A coalition of victims' families are nominating the bedrock beneath the site of the twin towers of the World Trade Center as a national historic landmark. The group is calling on President Bush for help.

The Coalition of 9-11 Families does not oppose efforts to revitalize the World Trade Center site. But the group says the so-called footprints of the towers should be preserved intact as part of the future memorial at the site.

Original plans to preserve the bedrock 21 meters down - the so-called "footprints" of the towers - have been modified. The new plans set the memorial boundaries at 9 meters below ground. The Port Authority, the two-state agency that owns the land, is planning on using sections of the bedrock for the infrastructure of the transportation hub currently under construction at the site.

Anthony Gardner, a spokesperson for the group, lost his brother in the September 11, 2001 attack. He announced the Coalition of 9-11 Families has submitted the necessary documentation to the U.S. Department of Interior to have the bedrock declared a National Historic landmark, which means, essentially, it can not be touched. According to Mr. Gardner, the site meets the criteria for landmark designation.

"One of the criteria appears to have been written just for the World Trade Center site footprints: 'A site of a building or structure that is no longer standing but the person or event associated with it is of transcendent importance to the nation's history,'" he said. "On September 11, the World Trade Center became the site of the worst attack in U.S. history against civilians on American soil, resulting in the deaths of approximately two thousand 729 innocent men, women and children."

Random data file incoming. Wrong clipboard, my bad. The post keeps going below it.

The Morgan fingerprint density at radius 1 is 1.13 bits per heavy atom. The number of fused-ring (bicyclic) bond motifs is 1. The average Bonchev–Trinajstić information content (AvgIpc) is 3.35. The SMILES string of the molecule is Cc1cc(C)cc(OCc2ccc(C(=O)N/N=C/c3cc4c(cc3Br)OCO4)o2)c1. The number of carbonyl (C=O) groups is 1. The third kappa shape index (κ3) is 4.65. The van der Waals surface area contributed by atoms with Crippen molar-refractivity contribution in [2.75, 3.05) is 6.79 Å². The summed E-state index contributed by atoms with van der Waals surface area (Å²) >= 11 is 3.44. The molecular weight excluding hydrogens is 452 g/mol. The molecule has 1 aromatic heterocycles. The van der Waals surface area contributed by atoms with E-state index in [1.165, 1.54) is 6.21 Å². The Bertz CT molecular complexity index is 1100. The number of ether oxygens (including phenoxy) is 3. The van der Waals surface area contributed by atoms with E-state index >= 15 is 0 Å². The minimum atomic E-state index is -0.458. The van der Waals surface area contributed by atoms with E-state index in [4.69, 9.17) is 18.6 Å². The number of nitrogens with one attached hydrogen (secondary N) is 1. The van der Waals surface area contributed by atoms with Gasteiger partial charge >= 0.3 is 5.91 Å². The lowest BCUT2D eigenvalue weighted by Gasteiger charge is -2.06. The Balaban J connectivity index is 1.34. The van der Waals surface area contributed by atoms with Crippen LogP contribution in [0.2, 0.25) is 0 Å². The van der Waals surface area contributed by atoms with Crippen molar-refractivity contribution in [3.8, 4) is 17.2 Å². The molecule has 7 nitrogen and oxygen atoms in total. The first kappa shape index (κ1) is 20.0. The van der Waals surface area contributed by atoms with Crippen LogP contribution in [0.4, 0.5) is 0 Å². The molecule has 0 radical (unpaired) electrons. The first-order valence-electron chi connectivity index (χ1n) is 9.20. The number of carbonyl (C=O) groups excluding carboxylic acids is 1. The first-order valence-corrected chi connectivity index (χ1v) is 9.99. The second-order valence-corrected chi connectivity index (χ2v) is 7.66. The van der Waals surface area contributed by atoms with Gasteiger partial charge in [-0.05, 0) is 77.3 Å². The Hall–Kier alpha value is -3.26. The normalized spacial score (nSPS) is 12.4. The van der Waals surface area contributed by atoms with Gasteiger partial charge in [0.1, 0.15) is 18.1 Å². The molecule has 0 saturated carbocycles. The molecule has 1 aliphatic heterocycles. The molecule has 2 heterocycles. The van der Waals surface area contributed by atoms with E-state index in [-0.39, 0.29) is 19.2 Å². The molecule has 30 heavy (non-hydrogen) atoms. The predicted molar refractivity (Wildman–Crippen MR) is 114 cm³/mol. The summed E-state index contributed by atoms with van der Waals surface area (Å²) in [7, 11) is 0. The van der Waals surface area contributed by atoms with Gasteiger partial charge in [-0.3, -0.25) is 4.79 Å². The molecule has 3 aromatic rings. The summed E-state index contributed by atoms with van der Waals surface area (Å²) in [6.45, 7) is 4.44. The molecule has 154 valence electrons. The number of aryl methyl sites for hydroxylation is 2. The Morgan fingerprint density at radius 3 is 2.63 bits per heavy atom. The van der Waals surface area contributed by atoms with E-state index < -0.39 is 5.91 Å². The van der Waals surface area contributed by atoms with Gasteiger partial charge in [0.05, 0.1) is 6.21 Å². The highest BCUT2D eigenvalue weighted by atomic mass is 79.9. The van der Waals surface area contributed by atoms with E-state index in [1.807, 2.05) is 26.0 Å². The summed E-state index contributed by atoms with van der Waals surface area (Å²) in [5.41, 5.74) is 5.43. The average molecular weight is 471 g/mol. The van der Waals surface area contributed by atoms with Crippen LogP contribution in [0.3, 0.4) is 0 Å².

Many of the families view the bedrock as the final resting place for their loved ones. Approximately 45 percent of the victims of the attack on the World Trade Center have yet to be identified. The New York City Medical Examiner's office recently said as many as 1,000 will probably never be identified.

Landmark designation can be a time consuming process so the group has called on President Bush to help expedite the process. And they have called on all Americans to wear yellow and black ribbons to show support for the effort.

The field in Shanksville, Pennsylvania, where one of the airplanes hijacked on September 11 crashed, killing 40 passengers and crew members, has already been declared a national memorial. But the World Trade Center site is one of the most expensive pieces of real estate in the world and the developer is anxious to begin rebuilding. Debate between the Port Authority, the developer, architects, area residents and the families has intensified with the approach of the second anniversary of the attack and plans to finalize the design for the future of the site.